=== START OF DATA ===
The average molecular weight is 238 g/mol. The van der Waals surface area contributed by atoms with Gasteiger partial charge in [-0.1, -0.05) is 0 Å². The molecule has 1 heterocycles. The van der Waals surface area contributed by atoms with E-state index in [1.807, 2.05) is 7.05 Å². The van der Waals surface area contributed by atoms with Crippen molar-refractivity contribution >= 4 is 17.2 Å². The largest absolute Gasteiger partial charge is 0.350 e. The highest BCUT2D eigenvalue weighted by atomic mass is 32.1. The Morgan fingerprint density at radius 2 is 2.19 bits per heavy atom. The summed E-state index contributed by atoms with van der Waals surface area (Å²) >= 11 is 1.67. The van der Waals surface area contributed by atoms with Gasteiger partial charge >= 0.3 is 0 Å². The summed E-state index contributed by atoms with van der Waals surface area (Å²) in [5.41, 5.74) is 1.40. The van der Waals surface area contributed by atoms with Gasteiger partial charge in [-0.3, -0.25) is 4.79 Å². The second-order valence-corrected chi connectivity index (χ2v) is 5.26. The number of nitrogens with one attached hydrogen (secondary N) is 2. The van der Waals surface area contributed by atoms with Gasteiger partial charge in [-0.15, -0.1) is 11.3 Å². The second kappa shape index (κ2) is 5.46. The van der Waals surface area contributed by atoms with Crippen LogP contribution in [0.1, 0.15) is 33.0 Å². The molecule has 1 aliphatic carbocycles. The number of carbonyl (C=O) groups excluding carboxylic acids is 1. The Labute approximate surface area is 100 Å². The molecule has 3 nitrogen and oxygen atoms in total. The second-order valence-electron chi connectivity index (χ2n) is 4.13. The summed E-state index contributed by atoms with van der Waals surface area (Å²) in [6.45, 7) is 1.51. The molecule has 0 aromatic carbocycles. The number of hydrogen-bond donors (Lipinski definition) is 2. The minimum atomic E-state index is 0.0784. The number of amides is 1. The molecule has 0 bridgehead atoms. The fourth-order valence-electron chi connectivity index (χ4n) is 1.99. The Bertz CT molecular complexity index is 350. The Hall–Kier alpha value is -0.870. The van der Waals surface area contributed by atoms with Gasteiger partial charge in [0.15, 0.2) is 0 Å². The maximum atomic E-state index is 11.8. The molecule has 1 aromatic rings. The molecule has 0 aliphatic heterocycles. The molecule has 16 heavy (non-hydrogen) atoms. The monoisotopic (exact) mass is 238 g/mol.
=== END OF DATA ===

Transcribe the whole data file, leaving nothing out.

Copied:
The average molecular weight is 238 g/mol. The van der Waals surface area contributed by atoms with Gasteiger partial charge in [-0.1, -0.05) is 0 Å². The molecule has 1 heterocycles. The van der Waals surface area contributed by atoms with E-state index in [1.807, 2.05) is 7.05 Å². The van der Waals surface area contributed by atoms with Crippen molar-refractivity contribution >= 4 is 17.2 Å². The largest absolute Gasteiger partial charge is 0.350 e. The highest BCUT2D eigenvalue weighted by atomic mass is 32.1. The Morgan fingerprint density at radius 2 is 2.19 bits per heavy atom. The summed E-state index contributed by atoms with van der Waals surface area (Å²) >= 11 is 1.67. The van der Waals surface area contributed by atoms with Gasteiger partial charge >= 0.3 is 0 Å². The summed E-state index contributed by atoms with van der Waals surface area (Å²) in [5.41, 5.74) is 1.40. The van der Waals surface area contributed by atoms with Gasteiger partial charge in [-0.3, -0.25) is 4.79 Å². The second-order valence-corrected chi connectivity index (χ2v) is 5.26. The number of nitrogens with one attached hydrogen (secondary N) is 2. The van der Waals surface area contributed by atoms with Gasteiger partial charge in [-0.15, -0.1) is 11.3 Å². The second kappa shape index (κ2) is 5.46. The van der Waals surface area contributed by atoms with Crippen LogP contribution in [0.1, 0.15) is 33.0 Å². The molecule has 1 aliphatic carbocycles. The number of carbonyl (C=O) groups excluding carboxylic acids is 1. The Labute approximate surface area is 100 Å². The molecule has 3 nitrogen and oxygen atoms in total. The second-order valence-electron chi connectivity index (χ2n) is 4.13. The summed E-state index contributed by atoms with van der Waals surface area (Å²) in [6.45, 7) is 1.51. The molecule has 0 aromatic carbocycles. The number of hydrogen-bond donors (Lipinski definition) is 2. The minimum atomic E-state index is 0.0784. The number of amides is 1. The molecule has 0 bridgehead atoms. The fourth-order valence-electron chi connectivity index (χ4n) is 1.99. The Bertz CT molecular complexity index is 350. The Hall–Kier alpha value is -0.870. The van der Waals surface area contributed by atoms with Gasteiger partial charge in [0.15, 0.2) is 0 Å². The maximum atomic E-state index is 11.8. The molecule has 1 aromatic rings. The molecule has 0 aliphatic heterocycles. The molecule has 16 heavy (non-hydrogen) atoms. The monoisotopic (exact) mass is 238 g/mol.